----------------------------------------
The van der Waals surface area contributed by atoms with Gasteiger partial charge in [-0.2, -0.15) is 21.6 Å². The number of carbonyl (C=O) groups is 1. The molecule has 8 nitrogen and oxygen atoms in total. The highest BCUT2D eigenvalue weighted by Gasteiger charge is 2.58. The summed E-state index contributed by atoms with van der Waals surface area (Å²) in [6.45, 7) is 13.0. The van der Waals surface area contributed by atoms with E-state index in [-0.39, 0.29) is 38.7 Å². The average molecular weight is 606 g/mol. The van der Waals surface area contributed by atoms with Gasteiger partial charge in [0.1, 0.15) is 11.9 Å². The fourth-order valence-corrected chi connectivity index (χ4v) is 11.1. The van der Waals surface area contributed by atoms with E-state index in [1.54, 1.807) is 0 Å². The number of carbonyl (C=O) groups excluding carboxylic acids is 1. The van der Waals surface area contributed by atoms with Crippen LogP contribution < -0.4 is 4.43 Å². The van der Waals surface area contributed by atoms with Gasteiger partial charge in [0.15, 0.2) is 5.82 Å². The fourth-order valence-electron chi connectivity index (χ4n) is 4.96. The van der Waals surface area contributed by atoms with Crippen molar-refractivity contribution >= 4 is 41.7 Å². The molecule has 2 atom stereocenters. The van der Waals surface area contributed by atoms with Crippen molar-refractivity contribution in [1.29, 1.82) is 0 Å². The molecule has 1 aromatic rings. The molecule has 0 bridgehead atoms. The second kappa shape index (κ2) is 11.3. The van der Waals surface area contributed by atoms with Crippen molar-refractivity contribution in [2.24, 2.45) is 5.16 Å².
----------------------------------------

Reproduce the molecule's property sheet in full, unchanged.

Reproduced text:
The van der Waals surface area contributed by atoms with Gasteiger partial charge in [-0.2, -0.15) is 21.6 Å². The number of carbonyl (C=O) groups is 1. The molecule has 8 nitrogen and oxygen atoms in total. The highest BCUT2D eigenvalue weighted by Gasteiger charge is 2.58. The summed E-state index contributed by atoms with van der Waals surface area (Å²) in [6.45, 7) is 13.0. The van der Waals surface area contributed by atoms with E-state index in [-0.39, 0.29) is 38.7 Å². The average molecular weight is 606 g/mol. The van der Waals surface area contributed by atoms with Gasteiger partial charge in [0.1, 0.15) is 11.9 Å². The fourth-order valence-corrected chi connectivity index (χ4v) is 11.1. The van der Waals surface area contributed by atoms with E-state index in [1.54, 1.807) is 0 Å². The number of carbonyl (C=O) groups excluding carboxylic acids is 1. The van der Waals surface area contributed by atoms with Crippen LogP contribution < -0.4 is 4.43 Å². The van der Waals surface area contributed by atoms with Gasteiger partial charge in [0.15, 0.2) is 5.82 Å². The fourth-order valence-electron chi connectivity index (χ4n) is 4.96. The van der Waals surface area contributed by atoms with Crippen molar-refractivity contribution >= 4 is 41.7 Å². The molecule has 2 atom stereocenters. The van der Waals surface area contributed by atoms with Crippen molar-refractivity contribution in [1.29, 1.82) is 0 Å². The molecule has 1 aromatic rings. The molecule has 0 bridgehead atoms. The second kappa shape index (κ2) is 11.3. The van der Waals surface area contributed by atoms with Crippen molar-refractivity contribution in [2.24, 2.45) is 5.16 Å².